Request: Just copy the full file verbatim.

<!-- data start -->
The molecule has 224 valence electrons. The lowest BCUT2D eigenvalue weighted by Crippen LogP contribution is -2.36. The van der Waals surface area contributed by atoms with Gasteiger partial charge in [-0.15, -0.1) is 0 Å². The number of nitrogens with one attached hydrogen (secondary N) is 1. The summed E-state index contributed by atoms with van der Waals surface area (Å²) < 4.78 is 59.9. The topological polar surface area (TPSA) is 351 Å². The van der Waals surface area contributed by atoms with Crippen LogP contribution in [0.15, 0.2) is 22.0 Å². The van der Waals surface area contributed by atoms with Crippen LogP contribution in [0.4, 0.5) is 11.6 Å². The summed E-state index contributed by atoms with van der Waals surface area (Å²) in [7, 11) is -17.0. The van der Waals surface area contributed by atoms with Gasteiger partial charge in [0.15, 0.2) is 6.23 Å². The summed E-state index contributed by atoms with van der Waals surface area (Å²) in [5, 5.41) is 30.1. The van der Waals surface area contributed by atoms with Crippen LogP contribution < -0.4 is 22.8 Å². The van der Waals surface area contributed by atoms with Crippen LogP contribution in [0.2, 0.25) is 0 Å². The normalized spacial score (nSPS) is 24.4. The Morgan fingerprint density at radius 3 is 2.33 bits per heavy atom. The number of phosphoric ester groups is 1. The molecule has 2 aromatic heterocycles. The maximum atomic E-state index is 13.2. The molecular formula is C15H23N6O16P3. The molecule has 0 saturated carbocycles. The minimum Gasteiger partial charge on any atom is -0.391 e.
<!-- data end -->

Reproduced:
The molecule has 224 valence electrons. The lowest BCUT2D eigenvalue weighted by Crippen LogP contribution is -2.36. The van der Waals surface area contributed by atoms with Gasteiger partial charge in [-0.15, -0.1) is 0 Å². The number of nitrogens with one attached hydrogen (secondary N) is 1. The summed E-state index contributed by atoms with van der Waals surface area (Å²) < 4.78 is 59.9. The topological polar surface area (TPSA) is 351 Å². The van der Waals surface area contributed by atoms with Crippen LogP contribution in [0.15, 0.2) is 22.0 Å². The van der Waals surface area contributed by atoms with Crippen LogP contribution in [0.4, 0.5) is 11.6 Å². The summed E-state index contributed by atoms with van der Waals surface area (Å²) in [7, 11) is -17.0. The van der Waals surface area contributed by atoms with Gasteiger partial charge in [0.15, 0.2) is 6.23 Å². The summed E-state index contributed by atoms with van der Waals surface area (Å²) in [5, 5.41) is 30.1. The van der Waals surface area contributed by atoms with Crippen LogP contribution < -0.4 is 22.8 Å². The van der Waals surface area contributed by atoms with Crippen LogP contribution in [0.2, 0.25) is 0 Å². The normalized spacial score (nSPS) is 24.4. The Morgan fingerprint density at radius 3 is 2.33 bits per heavy atom. The number of phosphoric ester groups is 1. The molecule has 2 aromatic heterocycles. The maximum atomic E-state index is 13.2. The molecular formula is C15H23N6O16P3. The molecule has 0 saturated carbocycles. The minimum Gasteiger partial charge on any atom is -0.391 e.